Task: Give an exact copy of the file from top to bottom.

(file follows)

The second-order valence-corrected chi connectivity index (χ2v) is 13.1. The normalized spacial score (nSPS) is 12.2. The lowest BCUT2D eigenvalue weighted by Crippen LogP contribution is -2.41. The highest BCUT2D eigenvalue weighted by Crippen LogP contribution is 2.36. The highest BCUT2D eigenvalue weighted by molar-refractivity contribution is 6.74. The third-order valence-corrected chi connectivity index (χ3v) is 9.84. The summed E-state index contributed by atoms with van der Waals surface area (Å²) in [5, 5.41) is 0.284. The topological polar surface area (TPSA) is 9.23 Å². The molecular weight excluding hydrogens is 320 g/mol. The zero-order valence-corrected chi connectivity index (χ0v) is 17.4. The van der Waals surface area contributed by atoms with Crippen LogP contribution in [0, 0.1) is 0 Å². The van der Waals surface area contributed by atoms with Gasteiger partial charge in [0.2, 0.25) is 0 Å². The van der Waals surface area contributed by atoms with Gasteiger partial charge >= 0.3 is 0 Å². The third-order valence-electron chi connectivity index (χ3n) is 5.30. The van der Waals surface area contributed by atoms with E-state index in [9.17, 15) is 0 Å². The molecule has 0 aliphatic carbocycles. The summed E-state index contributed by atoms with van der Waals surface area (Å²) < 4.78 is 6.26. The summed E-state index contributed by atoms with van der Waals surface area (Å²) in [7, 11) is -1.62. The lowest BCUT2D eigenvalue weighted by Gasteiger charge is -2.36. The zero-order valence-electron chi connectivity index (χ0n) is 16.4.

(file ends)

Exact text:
The second-order valence-corrected chi connectivity index (χ2v) is 13.1. The normalized spacial score (nSPS) is 12.2. The lowest BCUT2D eigenvalue weighted by Crippen LogP contribution is -2.41. The highest BCUT2D eigenvalue weighted by Crippen LogP contribution is 2.36. The highest BCUT2D eigenvalue weighted by molar-refractivity contribution is 6.74. The third-order valence-corrected chi connectivity index (χ3v) is 9.84. The summed E-state index contributed by atoms with van der Waals surface area (Å²) in [5, 5.41) is 0.284. The topological polar surface area (TPSA) is 9.23 Å². The molecular weight excluding hydrogens is 320 g/mol. The zero-order valence-corrected chi connectivity index (χ0v) is 17.4. The van der Waals surface area contributed by atoms with Crippen LogP contribution in [0, 0.1) is 0 Å². The van der Waals surface area contributed by atoms with Gasteiger partial charge in [0.2, 0.25) is 0 Å². The van der Waals surface area contributed by atoms with Gasteiger partial charge >= 0.3 is 0 Å². The third-order valence-electron chi connectivity index (χ3n) is 5.30. The van der Waals surface area contributed by atoms with E-state index in [9.17, 15) is 0 Å². The molecule has 0 aliphatic carbocycles. The summed E-state index contributed by atoms with van der Waals surface area (Å²) < 4.78 is 6.26. The summed E-state index contributed by atoms with van der Waals surface area (Å²) in [7, 11) is -1.62. The lowest BCUT2D eigenvalue weighted by Gasteiger charge is -2.36. The zero-order valence-electron chi connectivity index (χ0n) is 16.4.